Driving a slick, raptor-like Hyundai Veloster last week, I was reminded again and again that the spunky little coupe is dramatic and refreshingly distinctive. My test model was particularly distinctive, painted a coppery orange that made the waves, tucks, creases, curves and swooping profile of Veloster’s body stand out all the more.
There was the Boston cop who stopped me after I turned onto Boylston from Ipswich Street, beneath the Green Monster of Fenway Park. He said I had disregarded the sign that prohibited a right on red. Of course, I couldn’t see the sign because a city utility truck was tucked close beside it. In any case, the officer seemed more interested in the Veloster than in my violation.
“Does this have three doors?” he asked me as he walked from one side to the other to appraise the vehicle.
“It does,” I answered. “It’s a pretty unique car.”
Then there was the guy hanging out the passenger window of a Ryder rental truck that drove beside me on Massachusetts Avenue in Boston. As we rolled between stop lights during an urban road crawl, he shouted down at me, “Hey, that’s an awesome looking car.”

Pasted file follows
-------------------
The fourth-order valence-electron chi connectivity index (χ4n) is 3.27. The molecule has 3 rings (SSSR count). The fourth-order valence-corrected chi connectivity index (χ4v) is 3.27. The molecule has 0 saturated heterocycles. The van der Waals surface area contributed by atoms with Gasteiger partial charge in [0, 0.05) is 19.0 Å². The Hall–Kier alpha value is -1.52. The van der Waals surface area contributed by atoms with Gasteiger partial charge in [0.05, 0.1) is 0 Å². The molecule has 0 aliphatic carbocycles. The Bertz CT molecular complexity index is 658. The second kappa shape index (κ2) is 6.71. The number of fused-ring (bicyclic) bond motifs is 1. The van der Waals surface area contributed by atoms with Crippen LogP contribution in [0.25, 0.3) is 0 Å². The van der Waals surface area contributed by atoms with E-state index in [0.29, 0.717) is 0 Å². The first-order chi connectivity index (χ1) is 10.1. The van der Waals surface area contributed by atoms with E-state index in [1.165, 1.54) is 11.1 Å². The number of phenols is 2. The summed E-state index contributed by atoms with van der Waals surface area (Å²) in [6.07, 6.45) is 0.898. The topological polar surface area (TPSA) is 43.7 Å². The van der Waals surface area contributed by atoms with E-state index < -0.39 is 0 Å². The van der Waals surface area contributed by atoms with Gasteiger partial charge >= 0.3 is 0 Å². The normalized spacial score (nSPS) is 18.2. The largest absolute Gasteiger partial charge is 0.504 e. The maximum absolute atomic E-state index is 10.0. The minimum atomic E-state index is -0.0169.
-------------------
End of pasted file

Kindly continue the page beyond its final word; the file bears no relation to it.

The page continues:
“Thanks,” I popped back, happy for the compliment and unable to explain, in the traffic din, that it wasn’t really my car, that I was only driving the sprite Hyundai for the week, to evaluate it and tell my impressions to folks in the Merrimack Valley and Southern New Hampshire.
“Is it fast?” he shouted.
“Yeah. It’s quick,” I replied.
You can’t consider the Veloster fast the way an auto with a massive and muscular, pounding V8 is fast, or the way an expensive European sports car with a twitching six-cylinder engine is fast. But the Veloster I drove had a turbocharged four-cylinder that makes the car hop and scurry with gusto and entertaining elan.